Fittings—Bracket: In nave—on S. wall, of oak (Plate
20) semi-octagonal, with foliage and moulded abacus,
14th-century. Brasses: In chancel—on N. wall, (1) of
John Monemouthe, rector, , half-effigy of priest
(Plate 8) in mass-vestments and inscription, indent at
E. end of nave; against S. wall, (2) to Gregory Lovell,
1545 and Anne (Bellyngham) his wife, figures of man in
armour with head on helm and of wife in close cap, etc.,
two shields-of-arms, (a) Bellingham quartering Burnes-head, (b) Lovell quartering Cornwall (?) the whole
impaling (a), a third shield now in Easter sepulchre,
indents of daughter, two plates and two other shields;
palimpsest on figures, parts of 15th-century figure of
woman and, on inscription, another inscription to
George Barlee, of the order of St. John of Jerusalem,
1513. Easter Sepulchre: See Monument (1). Font (Plate
9): of Purbeck marble, square bowl with series of
round-headed panels on each face, stem of one central
and four attached round shafts with defaced capitals and
bases on square plinth, late 12th-century. Monuments:
In chancel—against N. wall, (1) combined monument
and Easter sepulchre (Plate 141), consisting of a low
plinth with a canopied recess above enclosing a smaller
recess; plinth modern but formerly incorporating the
slab and brass of Gregory Lovell, 1545; large recess
with moulded and shafted jambs and four-centred arch
in a square head with foliated spandrels, frieze of quatrefoils with running vine-ornament above and cornice
with cresting of alternate fleurs-de-lis and initials Ihs;
smaller recess with moulded jambs and four-centred
arch in a square head; flanking it and below, sinkings
for three brass plates, one sinking with one of the
shields of the Lovell brass, as (b) above, first half of the
16th century; on S. wall, (2) black and white marble
tablet erected by Robert Cooper, rector, 1712, to commemorate the benefactions of Lady Letitia Pointz
c. 1610 and John, Lord Ossulstone, 1691. In nave—
on S. wall, (3) to Sir John Bennett, Lord Ossulstone,
1686 (recte 1694–5) and Elizabeth (Cranfield) and
Bridget (Howe) his wives, black and white marble
wall-monument (Plate 133) with cherub-heads, swags,
gadrooned capping, busts of man and two wives
and cartouche-of-arms. In churchyard—S. of chancel,
(4) to John East, 166., headstone. Painting: In chancel
—on E. splay of S.E. window, faint traces of painting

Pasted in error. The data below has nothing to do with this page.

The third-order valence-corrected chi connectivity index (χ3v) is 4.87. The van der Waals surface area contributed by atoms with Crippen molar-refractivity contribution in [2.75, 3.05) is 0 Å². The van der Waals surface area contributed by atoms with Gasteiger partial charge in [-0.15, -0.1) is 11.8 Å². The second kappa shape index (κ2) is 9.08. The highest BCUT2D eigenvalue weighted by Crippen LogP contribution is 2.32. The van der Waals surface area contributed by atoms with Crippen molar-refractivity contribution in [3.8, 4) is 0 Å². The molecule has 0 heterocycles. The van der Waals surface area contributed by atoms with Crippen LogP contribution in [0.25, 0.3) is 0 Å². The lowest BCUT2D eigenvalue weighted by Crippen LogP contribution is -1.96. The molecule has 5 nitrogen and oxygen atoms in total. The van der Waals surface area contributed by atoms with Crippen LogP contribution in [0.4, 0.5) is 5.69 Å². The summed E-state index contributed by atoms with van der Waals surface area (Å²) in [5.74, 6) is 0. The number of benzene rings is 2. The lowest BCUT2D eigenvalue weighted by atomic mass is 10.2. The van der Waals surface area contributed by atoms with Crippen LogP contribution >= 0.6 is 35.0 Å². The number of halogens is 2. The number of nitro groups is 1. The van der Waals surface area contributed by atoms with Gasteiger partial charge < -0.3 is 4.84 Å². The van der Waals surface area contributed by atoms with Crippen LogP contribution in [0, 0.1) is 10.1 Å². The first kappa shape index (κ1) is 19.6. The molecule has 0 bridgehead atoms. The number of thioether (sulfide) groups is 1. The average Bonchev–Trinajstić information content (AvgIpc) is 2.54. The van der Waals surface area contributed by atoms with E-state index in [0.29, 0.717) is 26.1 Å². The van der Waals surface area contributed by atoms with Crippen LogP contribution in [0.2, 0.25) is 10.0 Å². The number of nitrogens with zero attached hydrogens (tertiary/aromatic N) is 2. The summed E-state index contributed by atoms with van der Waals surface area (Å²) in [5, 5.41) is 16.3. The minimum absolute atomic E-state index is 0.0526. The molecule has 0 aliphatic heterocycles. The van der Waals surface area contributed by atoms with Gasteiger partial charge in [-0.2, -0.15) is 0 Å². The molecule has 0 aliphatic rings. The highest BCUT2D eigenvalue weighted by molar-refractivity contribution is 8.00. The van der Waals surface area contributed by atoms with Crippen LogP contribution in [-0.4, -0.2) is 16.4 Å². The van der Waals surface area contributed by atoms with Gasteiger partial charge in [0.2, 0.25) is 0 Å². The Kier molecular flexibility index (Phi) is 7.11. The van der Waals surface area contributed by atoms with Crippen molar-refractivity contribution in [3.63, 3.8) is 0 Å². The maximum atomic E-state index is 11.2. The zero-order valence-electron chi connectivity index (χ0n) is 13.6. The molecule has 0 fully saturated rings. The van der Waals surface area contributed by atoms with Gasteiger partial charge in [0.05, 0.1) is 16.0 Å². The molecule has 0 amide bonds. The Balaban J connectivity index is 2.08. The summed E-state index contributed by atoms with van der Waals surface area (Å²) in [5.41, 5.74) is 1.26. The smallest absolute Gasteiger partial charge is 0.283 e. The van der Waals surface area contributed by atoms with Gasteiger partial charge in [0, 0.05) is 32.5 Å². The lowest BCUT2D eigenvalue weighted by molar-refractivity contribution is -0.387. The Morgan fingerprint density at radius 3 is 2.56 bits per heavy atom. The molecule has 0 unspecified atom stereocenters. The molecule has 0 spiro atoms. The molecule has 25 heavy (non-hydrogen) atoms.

with remains of black-letter inscription, late mediæval.
Plate: includes a cup and cover-paten and a flagon
all of 1672, paten with shield-of-arms of Bennet,
Lord Ossulstone. Recess: In chancel—in S. wall,
with chamfered jambs and segmental-pointed head,
probably 14th-century tomb-recess, jambs restored.
b(2) Barn at Church Farm, opposite the church, is
a timber-framed and weather-boarded structure of the
16th or 17th century. It is of five bays with a roof
of queen-post type.
a(3) Dawley Manor Farm, house and barns, 200
yards N.N.E. of the church. The House is of two
storeys, partly timber-framed and partly of brick;
the roofs are tiled. It was built early in the 16th century and the E. wing was extended in the 17th century.
Inside the building are some exposed ceiling-beams
and in the upper storey the original framing is exposed;
it has curved braces to the tie-beams and curved wind-braces. In the E. wing is an original window with
four diamond-shaped mullions. The Barns, to the
S. and S.E. of the house, are timber-framed and have
roofs of queen-post type; they are probably of late
A homestead moat, formerly existing on the opposite
side of the road, has now been filled in.
b(4) Dower House, 970 yards S. of the church, is
of two storeys, partly timber-framed and partly of
brick; the roofs are tiled. The N. half of the main
block was built in the 16th century; the S. part was
added or re-built late in the same century when the
back wing was added; this wing was extended in the
18th century. Two chimney-stacks are of late 16th-century brick. Inside the building there is a late
16th-century moulded ceiling-beam. The original
part has a contemporary roof, with queen-post trusses
and curved wind-braces. There are also four 16th-century doors of moulded battens.